Dismiss Notice
Join Physics Forums Today!
The friendliest, high quality science and math community on the planet! Everyone who loves science is here!

Contradiction-Contrapositive hybrid

  1. Mar 20, 2004 #1
    Hi folks. Long-time lurker, first-time poster. Anyways, my question regards the legitimacy of a contradiction-contrapositive hybrid method of proving.

    Let's say we need to prove P implies Q. Contradiction says: If P implies Q_not leads to a contradiction, then we are done. Contrapositive says: If Q_not implies P_not, then we are done.

    So a Contradiction-Contrapositive hybrid consists of first applying contradition, and then applying contrapositive. For example: To prove P implies Q by contradiction, we need to show P implies Q_not leads to a contradiction. But if we can also show that P_not implies Q leads to a contradiction, then are we done?

    Is this method of proving legit?
  2. jcsd
  3. Mar 21, 2004 #2


    User Avatar
    Science Advisor

    "Contradiction says: If P implies Q_not leads to a contradiction, then we are done."

    This is wrong. "If P implies Q_not leads to a contradiction" then P does NOT imply Q_not. That says nothing about what P DOES imply: in particular it does not prove that P implies Q.

    "(A implies B)_not" is equivalent to "A and B_not" not "A implies B_not" as you seem to think.

    In proof by contradiction we do not assume that "P implies Q_not" and then show that we get a contradiction. We assume P and Q_not and show that that leads to a contradiction. In the simplest cases the contradiction is to show that from Q_not we can arrive at P_not (which contradicts P)- that is the same as proving the contrapositive.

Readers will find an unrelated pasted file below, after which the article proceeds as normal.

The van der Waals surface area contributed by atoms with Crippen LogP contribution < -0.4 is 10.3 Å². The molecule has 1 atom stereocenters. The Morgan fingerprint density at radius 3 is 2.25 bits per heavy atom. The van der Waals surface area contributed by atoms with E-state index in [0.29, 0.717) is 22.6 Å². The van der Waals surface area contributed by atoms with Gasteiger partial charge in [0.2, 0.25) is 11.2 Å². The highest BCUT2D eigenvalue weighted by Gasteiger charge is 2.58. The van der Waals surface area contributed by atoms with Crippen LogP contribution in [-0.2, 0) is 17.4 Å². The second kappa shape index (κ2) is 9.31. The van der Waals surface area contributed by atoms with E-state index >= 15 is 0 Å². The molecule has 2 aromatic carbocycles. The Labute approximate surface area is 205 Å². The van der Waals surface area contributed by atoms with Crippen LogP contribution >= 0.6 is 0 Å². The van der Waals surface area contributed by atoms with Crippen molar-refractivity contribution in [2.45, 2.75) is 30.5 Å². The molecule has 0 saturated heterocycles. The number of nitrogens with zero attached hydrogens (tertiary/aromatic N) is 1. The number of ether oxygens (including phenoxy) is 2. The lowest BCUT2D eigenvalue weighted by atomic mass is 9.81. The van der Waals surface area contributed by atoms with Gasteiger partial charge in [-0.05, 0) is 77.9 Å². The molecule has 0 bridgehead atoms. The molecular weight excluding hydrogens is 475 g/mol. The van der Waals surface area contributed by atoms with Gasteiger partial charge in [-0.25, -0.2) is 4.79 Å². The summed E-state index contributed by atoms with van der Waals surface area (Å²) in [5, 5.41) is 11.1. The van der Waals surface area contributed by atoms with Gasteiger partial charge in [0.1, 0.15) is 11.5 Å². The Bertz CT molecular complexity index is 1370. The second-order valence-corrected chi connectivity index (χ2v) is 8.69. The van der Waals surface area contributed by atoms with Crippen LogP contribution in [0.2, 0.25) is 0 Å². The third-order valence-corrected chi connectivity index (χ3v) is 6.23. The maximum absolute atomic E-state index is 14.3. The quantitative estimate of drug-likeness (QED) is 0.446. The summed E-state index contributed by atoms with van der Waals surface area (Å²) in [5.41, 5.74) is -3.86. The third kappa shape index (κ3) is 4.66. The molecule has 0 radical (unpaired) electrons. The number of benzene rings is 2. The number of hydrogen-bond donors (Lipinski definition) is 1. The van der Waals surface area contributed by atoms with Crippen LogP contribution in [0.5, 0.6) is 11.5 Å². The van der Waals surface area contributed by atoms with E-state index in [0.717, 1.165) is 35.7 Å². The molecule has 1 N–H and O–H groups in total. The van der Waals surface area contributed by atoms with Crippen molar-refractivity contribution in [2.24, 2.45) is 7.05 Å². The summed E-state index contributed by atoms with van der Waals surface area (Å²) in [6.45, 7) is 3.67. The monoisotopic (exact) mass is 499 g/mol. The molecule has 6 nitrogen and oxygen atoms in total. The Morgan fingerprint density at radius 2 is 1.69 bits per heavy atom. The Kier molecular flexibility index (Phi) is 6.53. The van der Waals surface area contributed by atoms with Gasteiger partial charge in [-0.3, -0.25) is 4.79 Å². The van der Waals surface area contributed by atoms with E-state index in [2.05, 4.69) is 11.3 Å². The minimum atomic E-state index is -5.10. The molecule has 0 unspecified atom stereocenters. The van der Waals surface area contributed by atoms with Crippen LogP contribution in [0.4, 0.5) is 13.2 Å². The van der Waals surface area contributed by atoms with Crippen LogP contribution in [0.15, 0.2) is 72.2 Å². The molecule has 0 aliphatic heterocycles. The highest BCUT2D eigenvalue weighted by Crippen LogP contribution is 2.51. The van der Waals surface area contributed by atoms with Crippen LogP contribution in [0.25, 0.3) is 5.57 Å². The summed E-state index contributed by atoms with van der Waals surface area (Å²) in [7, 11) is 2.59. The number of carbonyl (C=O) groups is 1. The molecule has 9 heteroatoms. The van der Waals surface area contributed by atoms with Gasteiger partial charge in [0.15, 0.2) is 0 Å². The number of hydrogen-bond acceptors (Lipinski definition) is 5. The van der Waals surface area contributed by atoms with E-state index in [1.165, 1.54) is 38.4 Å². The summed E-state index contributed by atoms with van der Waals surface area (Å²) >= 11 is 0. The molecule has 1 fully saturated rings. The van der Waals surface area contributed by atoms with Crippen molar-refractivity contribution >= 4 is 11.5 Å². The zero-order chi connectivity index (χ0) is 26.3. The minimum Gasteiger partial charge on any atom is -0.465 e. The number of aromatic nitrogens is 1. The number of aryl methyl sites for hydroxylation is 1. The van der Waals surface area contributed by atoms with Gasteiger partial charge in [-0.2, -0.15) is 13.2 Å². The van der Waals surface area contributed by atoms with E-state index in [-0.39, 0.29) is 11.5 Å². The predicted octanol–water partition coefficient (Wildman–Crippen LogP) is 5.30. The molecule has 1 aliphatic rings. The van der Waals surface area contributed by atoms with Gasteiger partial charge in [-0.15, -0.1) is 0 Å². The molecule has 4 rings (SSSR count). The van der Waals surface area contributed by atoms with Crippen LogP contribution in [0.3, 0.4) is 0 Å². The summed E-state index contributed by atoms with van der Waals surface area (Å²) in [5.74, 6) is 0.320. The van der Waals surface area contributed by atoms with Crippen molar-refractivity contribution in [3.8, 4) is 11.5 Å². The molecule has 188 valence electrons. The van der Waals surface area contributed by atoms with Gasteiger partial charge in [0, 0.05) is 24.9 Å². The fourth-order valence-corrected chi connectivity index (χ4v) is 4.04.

Finally, "If we can also show that P_not implies Q leads to a contradiction, then are we done?"

    No, "P_not implies Q leads to a contradiction" is equivalent to "(P and Q_not)_not" which is the same as "P and Q" not "P implies Q".
  4. Mar 21, 2004 #3

    matt grime

    User Avatar
    Science Advisor
    Homework Helper

    not( P and notQ) is the same as [(notP) or (Q)] which is the same as P=>Q, assuming I can read it correctly which is by no means certain.

    But the rest (of HoI's post) seems right as much as my befuddled brain can be bothered to figure out.
    Last edited: Mar 21, 2004
  5. Mar 22, 2004 #4
    I'm a bit confused at the difference between "P implies Q" and "P and Q." Understanding this discrepancy will help me understand your explanation.
  6. Mar 22, 2004 #5
    Actually, let me take a stab at what the difference between "P and Q" and "P implies Q" is.

    P and Q means that it is possible for P and Q to both occur. For example, it's possible to be both fat and bald.

    But P implies Q means that if the former is true, it's for certain that the later is true. So taking our previous example, being fat does not imply being bald.
  7. Mar 23, 2004 #6

    From the definition of implication [symbol -> ;where p -> q is logically equvalent with (not)p OR q] can be derived the so called modus ponendo ponens and modus tollendo tollens:

    If p -> q and p=true (or 1) then q=1 (true) modus ponendo ponens

    If p -> q and q=false (0) then p=0 (false) modus tollendo tollens

    From the modus tollendo tollens we can derive the following logical equivalence (<->):

    p -> q <-> (not)q -> (not)p

    This is exactly the contraposition rule you mentioned above and from the defintion of equivalence results that if we prove that (non)q implies (non)p then we have also proved that p -> q.

    But the fact that p does not imply (non)q [or that (not)p does not imply q] does not mean that p must imply with necessity q.
    Last edited: Mar 24, 2004
Share this great discussion with others via Reddit, Google+, Twitter, or Facebook